Lifestyle Economics

The Nanny State and Regulatory Discrepancies Across Europe



Harrison Griffiths writes for CapX

In the Media

IEA research quoted in The Telegraph

Christopher Snowdon writes in The Critic

The IEA’s Head of Lifestyle Economics Christopher Snowdon has written in The Critic regarding the different societal outlooks on varying regulatory measures across Europe.

Christopher wrote:

“For example, in much of continental Europe it is considered no more than common sense that people who run bars and restaurants should be able to open them when they have paying customers and close them when they don’t. Many of these countries have a history of being ruled by governments that have been, to put it politely, a bit bossy, and yet the idea that the state should dictate when bar-owners call last orders would strike the people who live there as absurd.

“In most of Scandinavia, it is considered perfectly normal for the state to own all the off licences. In Norway and Sweden, it is normal to use snus, a smokeless tobacco product that hasn’t taken off in the rest of Europe because the EU banned it. Fourteen of the 27 EU member states have no such thing as wine duty. Wine is so integral to the Mediterranean lifestyle that when the Greek government tried to tax it, it was overruled by the high court for being unconstitutional. In Ireland and the UK, meanwhile, most people have no inkling that they give the government three or four pounds every time they buy a bottle of wine.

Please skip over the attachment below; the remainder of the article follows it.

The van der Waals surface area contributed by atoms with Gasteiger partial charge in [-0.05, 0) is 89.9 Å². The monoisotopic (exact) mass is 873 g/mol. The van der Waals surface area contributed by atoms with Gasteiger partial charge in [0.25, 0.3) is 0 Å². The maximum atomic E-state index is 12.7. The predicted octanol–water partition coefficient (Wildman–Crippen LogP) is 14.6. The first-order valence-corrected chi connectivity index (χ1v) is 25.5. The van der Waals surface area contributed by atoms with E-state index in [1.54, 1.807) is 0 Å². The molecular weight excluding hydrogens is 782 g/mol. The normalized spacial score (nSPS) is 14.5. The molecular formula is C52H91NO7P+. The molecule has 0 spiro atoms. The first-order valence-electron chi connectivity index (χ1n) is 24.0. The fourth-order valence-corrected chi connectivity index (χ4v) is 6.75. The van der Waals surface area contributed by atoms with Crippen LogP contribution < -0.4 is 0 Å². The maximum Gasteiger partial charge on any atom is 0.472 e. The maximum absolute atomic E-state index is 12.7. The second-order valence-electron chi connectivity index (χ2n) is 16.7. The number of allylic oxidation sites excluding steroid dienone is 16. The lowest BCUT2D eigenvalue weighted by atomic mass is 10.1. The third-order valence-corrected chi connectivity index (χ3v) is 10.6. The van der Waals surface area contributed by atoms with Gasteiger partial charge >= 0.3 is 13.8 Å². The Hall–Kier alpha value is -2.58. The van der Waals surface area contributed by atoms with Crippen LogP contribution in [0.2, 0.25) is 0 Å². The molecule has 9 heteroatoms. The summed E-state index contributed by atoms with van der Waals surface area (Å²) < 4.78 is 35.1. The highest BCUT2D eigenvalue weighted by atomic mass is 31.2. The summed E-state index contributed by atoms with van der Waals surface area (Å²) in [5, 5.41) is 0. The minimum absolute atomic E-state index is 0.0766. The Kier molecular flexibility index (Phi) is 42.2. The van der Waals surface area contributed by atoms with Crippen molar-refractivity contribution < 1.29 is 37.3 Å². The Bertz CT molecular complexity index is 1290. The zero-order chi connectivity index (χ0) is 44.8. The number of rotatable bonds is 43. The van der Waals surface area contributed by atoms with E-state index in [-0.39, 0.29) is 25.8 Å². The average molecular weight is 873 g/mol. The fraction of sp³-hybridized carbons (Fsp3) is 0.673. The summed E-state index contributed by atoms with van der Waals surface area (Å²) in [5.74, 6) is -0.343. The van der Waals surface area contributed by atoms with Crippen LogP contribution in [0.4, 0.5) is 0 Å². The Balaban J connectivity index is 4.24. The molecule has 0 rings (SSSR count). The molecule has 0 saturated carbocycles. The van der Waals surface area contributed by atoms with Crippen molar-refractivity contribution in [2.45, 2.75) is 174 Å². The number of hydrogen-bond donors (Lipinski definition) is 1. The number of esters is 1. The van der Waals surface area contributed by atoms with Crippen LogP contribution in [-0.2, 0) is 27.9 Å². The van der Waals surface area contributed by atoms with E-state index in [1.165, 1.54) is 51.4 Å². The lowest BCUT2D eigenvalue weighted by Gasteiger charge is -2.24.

“Not only does regulation vary wildly between countries, but the regulation is often unpredictable. Countries do not always conform to type. For example, the UK is uptight about alcohol in many respects and yet it has never had the kind of advertising restrictions that are common in Eastern Europe and Scandinavia. A few countries ban it completely and even the French regulate it very heavily. Spain seems quite laid back about booze, with low taxes and liberal licensing laws, and yet it has only recently legalised spirits advertising on television, albeit in a very limited way.”

Read the full article here.